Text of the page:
How to be a successful language learner
Hi. I’m Mark Hellyer, and in the next five minutes I’ll explain the steps you need to take to become a successful language learner. Now learning a second language is actually not all that difficult, so why are most people unsuccessful?
Well before I answer that, I want you to think about getting fit and healthy for a moment. Getting fit and healthy isn’t all that difficult. All you have to do is eat the right kind of food, the right number of calories and take regular exercise – it’s no secret. So if it’s so easy, why are so many people overweight and unfit? The answer, of course, is motivation, or rather a lack of it. It’s easy to want to achieve something, but it’s much harder to actually make the effort and do it, particularly when it involves a fundamental change in your habits. And how do people try to overcome this lack of motivation? They go to the gym a few times a week, or they hire a personal trainer. And how successful is that? In most cases, not very. And why is that? Well, because what happens at the gym is only a small part of the story. What’s most important is what you do outside the gym - if you don’t change your habits regarding eating and exercise you won’t achieve your weight and fitness goals. Motivation is the key, and there is no way around that.
It’s exactly the same with language learning. The key elements are: motivation, exposure, memory and engagement. Now I’ve talked enough about motivation, so let’s move on to exposure. By that, of course, I mean exposure to the language. Without regular exposure you won’t make any improvement. And this is where most people go wrong. They go to a class once or twice a week and learn a few words and practise some basic grammar, but they forget most of it before the next class. They get frustrated with their lack of progress and usually stop going after a few months. They might tell themselves that this is because they’re just no good at languages, or that the teacher wasn’t very good, but the real reason is simply they’re not getting enough exposure to the language. The fact is that if you want to be successful you have to view your lessons as one of the things you are doing to learn the language, not the only thing. And this comes back to our old friend motivation – you have to have the motivation to read, write, listen and speak English outside class.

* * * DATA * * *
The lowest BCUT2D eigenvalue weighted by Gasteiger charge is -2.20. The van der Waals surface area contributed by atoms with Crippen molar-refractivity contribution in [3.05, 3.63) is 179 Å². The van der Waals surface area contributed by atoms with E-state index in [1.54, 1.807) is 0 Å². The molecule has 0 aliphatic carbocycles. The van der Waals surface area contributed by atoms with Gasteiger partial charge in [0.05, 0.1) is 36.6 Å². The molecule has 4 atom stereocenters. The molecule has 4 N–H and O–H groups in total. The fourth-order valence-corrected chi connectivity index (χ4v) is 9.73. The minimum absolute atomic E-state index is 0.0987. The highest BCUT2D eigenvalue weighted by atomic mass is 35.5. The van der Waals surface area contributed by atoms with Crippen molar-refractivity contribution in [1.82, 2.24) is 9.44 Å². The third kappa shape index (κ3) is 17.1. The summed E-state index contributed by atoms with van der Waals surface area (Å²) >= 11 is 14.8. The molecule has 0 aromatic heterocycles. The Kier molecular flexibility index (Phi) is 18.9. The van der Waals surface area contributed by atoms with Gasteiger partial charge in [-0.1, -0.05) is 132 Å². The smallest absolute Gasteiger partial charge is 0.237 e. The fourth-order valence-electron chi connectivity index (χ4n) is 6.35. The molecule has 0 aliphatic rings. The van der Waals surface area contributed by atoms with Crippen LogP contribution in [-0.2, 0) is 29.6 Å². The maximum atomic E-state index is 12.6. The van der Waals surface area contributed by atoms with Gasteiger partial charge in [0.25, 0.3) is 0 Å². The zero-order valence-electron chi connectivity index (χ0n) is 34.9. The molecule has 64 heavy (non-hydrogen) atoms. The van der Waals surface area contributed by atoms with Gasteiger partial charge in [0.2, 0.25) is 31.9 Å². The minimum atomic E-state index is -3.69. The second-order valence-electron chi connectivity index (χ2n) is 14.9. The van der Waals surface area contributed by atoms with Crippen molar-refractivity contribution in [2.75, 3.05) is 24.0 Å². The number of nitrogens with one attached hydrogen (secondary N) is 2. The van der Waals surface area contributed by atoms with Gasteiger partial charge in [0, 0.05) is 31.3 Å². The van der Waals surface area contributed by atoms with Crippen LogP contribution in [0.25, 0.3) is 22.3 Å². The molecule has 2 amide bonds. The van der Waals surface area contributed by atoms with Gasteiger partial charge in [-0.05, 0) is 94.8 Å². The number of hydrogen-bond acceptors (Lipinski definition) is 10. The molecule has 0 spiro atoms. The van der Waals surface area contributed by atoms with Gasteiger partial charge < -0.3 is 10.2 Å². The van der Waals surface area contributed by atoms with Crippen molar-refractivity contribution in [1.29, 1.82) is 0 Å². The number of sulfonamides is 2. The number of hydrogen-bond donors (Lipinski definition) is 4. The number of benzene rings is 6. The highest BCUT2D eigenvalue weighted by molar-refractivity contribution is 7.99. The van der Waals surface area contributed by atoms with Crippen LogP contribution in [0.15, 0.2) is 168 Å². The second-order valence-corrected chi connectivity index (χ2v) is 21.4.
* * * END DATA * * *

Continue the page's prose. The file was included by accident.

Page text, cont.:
Next is memory. Without memory there is no learning, so it’s important that you understand how memory works. Research suggests that we forget a massive seventy-five per cent of what we learn after just forty-eight hours, so if you can’t memorize things a great deal of the time you spend studying will be wasted. So the question is how do we memorize things best? And this is where engagement comes in. We are much more likely to remember words if we read or hear them in some meaningful way, such as in a story, or in a joke, or in an interesting fact, or in the lyrics of a song; we need some kind of emotional connection to the content. And we are much more likely to remember words we hear frequently, so spaced repetition is also important.
So to be a successful language learner you need to:
- Motivate yourself to do as many things as possible in the target language outside class – make sure you’re getting enough exposure;
- Do things that will help your memory – that means reading and watching things that interest you and that you enjoy.
- Use class time to do the things you can’t easily do on your own. Interact with the teacher and the other students, listen to feedback on your language and follow advice about learning strategies.
Above all, take responsibility for you learning. Language cannot be taught, it has to be learnt, so your teacher is actually a trainer. He or she will provide useful exposure to the language through engaging activities, and can encourage, advise and help you, but they can’t do it for you.
Of course, there are millions of websites out there providing exposure to English, but for exposure to be useful it has to be understandable – what we call comprehensible input. All the links on this page are to sites which have content which is designed for English learners or to news media sites. If you’d like a checklist of things you can do outside the classroom to improve your English and a weekly email just put your email address in the box and click ‘send me my stuff’.